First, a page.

Thanks for all of the input.
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Old 12-31-14, 09:47 AM
  #39  
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For touring the AWOL is a much better choice
than the Roubaix Sora. The Salsa Vaya 2 will be at the same price
point.
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Old 12-31-14, 11:14 AM
  #40  
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have you tested diff brands other than spesh?
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Old 01-03-15, 02:59 PM
  #41  
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I loaded up the bags and did 30 miles on it today to see how it worked and it seemed like it would be perfect for light touring. I think the CG-R seatpost made the difference:

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Old 01-03-15, 03:01 PM
  #42  
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Originally Posted by jsigone View Post
have you tested diff brands other than spesh?
Me? I've ridden various models of Trek, Giant and Felt in addition to the Specialized stuff.
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Old 01-03-15, 03:51 PM
  #43  
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For "touring," my pick would be the Surly Disc Trucker - but that's just me...
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Old 01-07-15, 09:59 AM
  #44  
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Originally Posted by sstorkel View Post
Right. If you break a derailleur, lock your bike into the 53x11 combo, and aren't willing to change that combo when you get to a hill then you're going to be in trouble.

A more reasonable approach in mountainous terrain would be to lock the bike into gearing that allowed you to climb anything you might need to climb and plan to coast on downhills. This gearing combination would still work on flat sections, though if you knew there were extended flats you might want to stop and switch over to a higher gear. Having put tens of thousands of miles on my uber-light SRAM Red shifters without a single issue, I didn't hesitate to install brifters on my touring bike. Modern brifters are so well made I just don't see the point of suffering with bar-end shifters...
One of the reasons I chose to build up my DT. Wheels and gearing were the remaining.


If it is a shifter issue, then you have the ratios provided by the other shifter.
So if right shifter you'd still have 2 or 3 ratios by shifting the left...
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Old 01-07-15, 10:10 AM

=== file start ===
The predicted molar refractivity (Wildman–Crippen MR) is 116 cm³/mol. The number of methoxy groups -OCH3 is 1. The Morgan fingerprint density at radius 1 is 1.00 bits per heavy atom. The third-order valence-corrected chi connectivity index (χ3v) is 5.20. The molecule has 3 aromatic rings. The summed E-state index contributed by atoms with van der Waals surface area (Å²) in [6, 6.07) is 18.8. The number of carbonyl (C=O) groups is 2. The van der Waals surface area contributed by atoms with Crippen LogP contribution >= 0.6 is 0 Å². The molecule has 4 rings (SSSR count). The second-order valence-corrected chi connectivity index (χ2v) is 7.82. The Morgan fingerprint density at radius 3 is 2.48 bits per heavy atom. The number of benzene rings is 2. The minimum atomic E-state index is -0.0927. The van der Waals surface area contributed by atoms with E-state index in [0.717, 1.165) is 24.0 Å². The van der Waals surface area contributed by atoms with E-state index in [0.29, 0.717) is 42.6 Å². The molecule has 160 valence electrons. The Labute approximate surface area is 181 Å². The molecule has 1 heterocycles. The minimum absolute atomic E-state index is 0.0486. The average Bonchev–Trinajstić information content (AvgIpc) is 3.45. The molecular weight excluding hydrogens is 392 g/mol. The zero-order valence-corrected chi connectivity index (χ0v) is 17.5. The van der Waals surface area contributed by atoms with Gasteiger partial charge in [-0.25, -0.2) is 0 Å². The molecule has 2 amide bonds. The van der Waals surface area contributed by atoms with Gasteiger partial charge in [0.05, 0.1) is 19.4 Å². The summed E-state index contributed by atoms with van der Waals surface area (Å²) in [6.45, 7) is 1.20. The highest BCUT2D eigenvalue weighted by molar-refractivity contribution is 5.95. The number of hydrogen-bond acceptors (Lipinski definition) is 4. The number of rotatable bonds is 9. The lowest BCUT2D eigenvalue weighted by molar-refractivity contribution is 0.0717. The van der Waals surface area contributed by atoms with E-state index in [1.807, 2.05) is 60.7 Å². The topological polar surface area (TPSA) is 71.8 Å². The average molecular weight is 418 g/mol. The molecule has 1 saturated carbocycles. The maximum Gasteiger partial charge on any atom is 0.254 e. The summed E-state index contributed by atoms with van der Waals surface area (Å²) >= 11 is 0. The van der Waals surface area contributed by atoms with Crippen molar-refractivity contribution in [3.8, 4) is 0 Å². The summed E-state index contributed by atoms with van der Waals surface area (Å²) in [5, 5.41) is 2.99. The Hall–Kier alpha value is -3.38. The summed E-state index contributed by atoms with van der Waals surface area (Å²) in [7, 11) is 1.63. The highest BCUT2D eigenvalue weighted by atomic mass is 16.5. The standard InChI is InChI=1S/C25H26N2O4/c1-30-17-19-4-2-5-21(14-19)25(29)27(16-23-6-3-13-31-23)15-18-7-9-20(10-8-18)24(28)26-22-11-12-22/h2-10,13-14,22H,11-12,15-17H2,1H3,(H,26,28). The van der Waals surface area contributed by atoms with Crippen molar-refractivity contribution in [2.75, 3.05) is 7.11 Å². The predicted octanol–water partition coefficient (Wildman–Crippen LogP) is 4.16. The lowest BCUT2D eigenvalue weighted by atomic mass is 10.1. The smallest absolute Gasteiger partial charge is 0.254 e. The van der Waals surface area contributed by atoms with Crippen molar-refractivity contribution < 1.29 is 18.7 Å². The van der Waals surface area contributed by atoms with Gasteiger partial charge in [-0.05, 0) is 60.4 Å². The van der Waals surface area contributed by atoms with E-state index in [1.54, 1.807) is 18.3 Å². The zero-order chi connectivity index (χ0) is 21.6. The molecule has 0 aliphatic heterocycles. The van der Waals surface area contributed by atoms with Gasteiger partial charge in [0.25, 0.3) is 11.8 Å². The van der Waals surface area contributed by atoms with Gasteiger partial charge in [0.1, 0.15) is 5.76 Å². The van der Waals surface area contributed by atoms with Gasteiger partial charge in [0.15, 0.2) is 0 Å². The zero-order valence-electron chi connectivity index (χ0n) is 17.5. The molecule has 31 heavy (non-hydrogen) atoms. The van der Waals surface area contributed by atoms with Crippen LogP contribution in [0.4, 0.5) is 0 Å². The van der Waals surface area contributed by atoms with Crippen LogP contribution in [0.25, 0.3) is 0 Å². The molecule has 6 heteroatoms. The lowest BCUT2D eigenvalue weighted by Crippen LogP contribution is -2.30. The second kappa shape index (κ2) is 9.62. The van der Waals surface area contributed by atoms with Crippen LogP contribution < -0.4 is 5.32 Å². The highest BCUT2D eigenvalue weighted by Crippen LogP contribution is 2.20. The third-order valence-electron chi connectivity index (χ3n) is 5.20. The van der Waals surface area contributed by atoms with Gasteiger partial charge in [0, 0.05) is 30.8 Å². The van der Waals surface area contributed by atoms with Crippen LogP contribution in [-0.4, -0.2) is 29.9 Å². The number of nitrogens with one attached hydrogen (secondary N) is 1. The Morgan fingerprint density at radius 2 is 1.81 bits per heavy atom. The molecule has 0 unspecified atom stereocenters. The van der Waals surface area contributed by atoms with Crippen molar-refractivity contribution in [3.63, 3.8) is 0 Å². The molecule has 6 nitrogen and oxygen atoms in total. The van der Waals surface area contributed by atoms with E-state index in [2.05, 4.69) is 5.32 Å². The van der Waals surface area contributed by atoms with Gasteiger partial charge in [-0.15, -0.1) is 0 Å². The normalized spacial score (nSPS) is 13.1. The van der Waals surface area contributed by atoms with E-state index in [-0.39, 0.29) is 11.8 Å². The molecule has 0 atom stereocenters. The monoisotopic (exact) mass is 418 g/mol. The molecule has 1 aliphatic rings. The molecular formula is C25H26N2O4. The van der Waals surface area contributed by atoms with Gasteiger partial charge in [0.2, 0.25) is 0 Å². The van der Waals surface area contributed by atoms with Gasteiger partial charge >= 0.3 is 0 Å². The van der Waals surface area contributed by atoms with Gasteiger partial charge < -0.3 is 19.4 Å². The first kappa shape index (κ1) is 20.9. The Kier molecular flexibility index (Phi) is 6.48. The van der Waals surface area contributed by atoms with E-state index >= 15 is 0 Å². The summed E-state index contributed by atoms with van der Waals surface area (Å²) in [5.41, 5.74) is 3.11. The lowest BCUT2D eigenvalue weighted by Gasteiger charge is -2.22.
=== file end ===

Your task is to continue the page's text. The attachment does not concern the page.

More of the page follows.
#45  
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Originally Posted by Jarrett2 View Post
I loaded up the bags and did 30 miles on it today to see how it worked and it seemed like it would be perfect for light touring. I think the CG-R seatpost made the difference:

Problem solved
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Old 01-07-15, 11:10 AM
  #46  
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Did another 22 miles on it last night with 728' of climb at 14.4 mph average. Definitely not a speedster, but it is comfortable and functional.

I think I need another saddle though. The one on it just isn't as comfortable as the same model on my road bike.

Is there a specific saddle to look at for slow touring? Brooks?
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Old 01-07-15, 11:21 AM
  #47  
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Originally Posted by Jarrett2 View Post
Did another 22 miles on it last night with 728' of climb at 14.4 mph average. Definitely not a speedster, but it is comfortable and functional.

I think I need another saddle though. The one on it just isn't as comfortable as the same model on my road bike.

Is there a specific saddle to look at for slow touring? Brooks?
As you know, saddles are personal. (so personal that in some cases, the same saddle might work on one bike but not another, apparently) I have been riding a Brooks B17 for over two years and really like it. That said, they do take some time, at least a few hundred and as many as 500 miles to fully break in, and it isn't advisable to rush the break in process trying to soften the leather, as you might shorten the life of the saddle significantly.

Brooks makes a synthetic saddle that needs not break in. I bought one last year, the C17 Cambium. Unfortunately, it didn't work as well for me as my broken in B17. After about 90 minutes in the saddle, it started to get uncomfortable, while the B17 was comfortable even after 4 or 5 hours of riding.
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Old 01-07-15, 11:36 AM
  #48  
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Originally Posted by Jarrett2 View Post
Did another 22 miles on it last night with 728' of climb at 14.4 mph average. Definitely not a speedster, but it is comfortable and functional.

I think I need another saddle though. The one on it just isn't as comfortable as the same model on my road bike.

Is there a specific saddle to look at for slow touring? Brooks?
Only you can answer that for yourself. However, I tour on an AWOL Comp and I was very uncomfortable until I put a B17 on it. And I tried several different saddles prior to trying the Brooks but none of them worked for me on that bike. A Specialized Romin works nicely on my Kona (cross bike), but that same saddle was very uncomfortable on the AWOL.

I put it down to riding position: I'm much more upright on the AWOL and I've got more weight on the saddle than when I'm riding the Kona.
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Old 01-07-15, 06:20 PM
  #49  
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Have you thought about a rackless bikepacking type of setup? just a roll bag on the handlebars, large saddle bag and maybe a frame bag. Then you won't be stuck with just one bike, ride whichever you want.
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Old 01-07-15, 11:03 PM
  #50  
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My take is your looking for a solution when no problem exist. Credit card touring can be done with a light pack. I Mean for one overnight how much do you need to take. A pair of shorts, underwear, and tshirt and shoes. Wash your bike clothes out in the sink and go the next day. I wouldn't go fitting up a new bike until I knew I was going to go for a week and do it over and over.